Horizon Power announces DERMS rollout for 34 microgrids

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Horizon Power plans to launch distributed energy resources management system (DERMS) technology across its microgrids in Western Australia to ease the integration of customer- and utility-owned distributed energy resources.

The regional utility first demonstrated what it calls the microgrid of the future in Onslow, a remote coastal community of about 900 people in Western Australia. Demand for hosting customer solar photovoltaics (PV) had exceeded the limits of what the Onslow microgrid had been designed to handle, and the excess energy combined with the intermittency of the solar PV was creating challenges for the network and its equipment.


The Onslow microgrid in Western Australia. Courtesy of Horizon Power

Horizon’s solution was to integrate a distributed energy resources management system with its microgrid to manage the community’s growing distributed energy resources. It co-designed the DERMS software with PXiSE Energy Solutions. The software provider discussed its role in the Onslow project in a recent white paper.

In a statement, Horizon Power said that the DERMS technology “enabled more than four times the amount of rooftop solar to be installed than in a traditional energy system.” A demonstration of the technology proved that the system could power Onslow with solar and battery power for 100 minutes.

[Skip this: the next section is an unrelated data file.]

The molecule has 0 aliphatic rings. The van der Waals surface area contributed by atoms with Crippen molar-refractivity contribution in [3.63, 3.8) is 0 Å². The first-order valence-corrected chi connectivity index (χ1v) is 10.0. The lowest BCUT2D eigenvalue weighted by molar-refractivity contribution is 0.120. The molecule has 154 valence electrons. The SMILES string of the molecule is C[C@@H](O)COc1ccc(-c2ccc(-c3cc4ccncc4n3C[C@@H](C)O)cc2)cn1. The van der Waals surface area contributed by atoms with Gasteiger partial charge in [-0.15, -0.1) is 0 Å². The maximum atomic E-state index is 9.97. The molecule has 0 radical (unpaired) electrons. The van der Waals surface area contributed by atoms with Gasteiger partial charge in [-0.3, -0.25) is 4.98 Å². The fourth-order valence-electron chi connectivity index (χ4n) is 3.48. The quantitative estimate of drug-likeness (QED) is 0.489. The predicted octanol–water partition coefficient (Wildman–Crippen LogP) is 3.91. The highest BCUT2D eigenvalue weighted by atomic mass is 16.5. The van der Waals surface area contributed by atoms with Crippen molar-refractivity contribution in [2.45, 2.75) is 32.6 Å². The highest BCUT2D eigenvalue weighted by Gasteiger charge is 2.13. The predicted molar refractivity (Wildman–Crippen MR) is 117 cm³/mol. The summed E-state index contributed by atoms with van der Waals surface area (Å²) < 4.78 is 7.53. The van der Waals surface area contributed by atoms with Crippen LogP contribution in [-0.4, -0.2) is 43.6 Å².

Lee Ucich, DER technologies manager at Horizon Power, discussed findings from the Onslow project in a Microgrid Knowledge webinar titled “Remote Microgrid Best Practices.”

Horizon Power will now integrate the technology on a much larger scale across Western Australia by rolling out the DERMS to each of its roughly 34 microgrids, which range from 400 kW to 33 MW, in the region.

Horizon’s Ray Achemedei, general manager of technology and digital transformation, said that around 60% of its microgrid systems are at or near capacity for managing rooftop solar. Adding DERMS will mean more Horizon customers will have access to solar, which will lower their energy bills and reduce emissions.

“This deployment is groundbreaking as it enables rooftop solar, customer batteries, electric vehicles, centralized solar and batteries, and the traditional centralized power station to all work together in a coordinated way to maximize renewable energy supply, without adversely impacting power quality and reliability,” Achemedei said.

The DERMS technology rollout will begin in Broome with deployment expected in early 2023. The company plans to deploy the technology in the remainder of its microgrid power systems by mid-2024.

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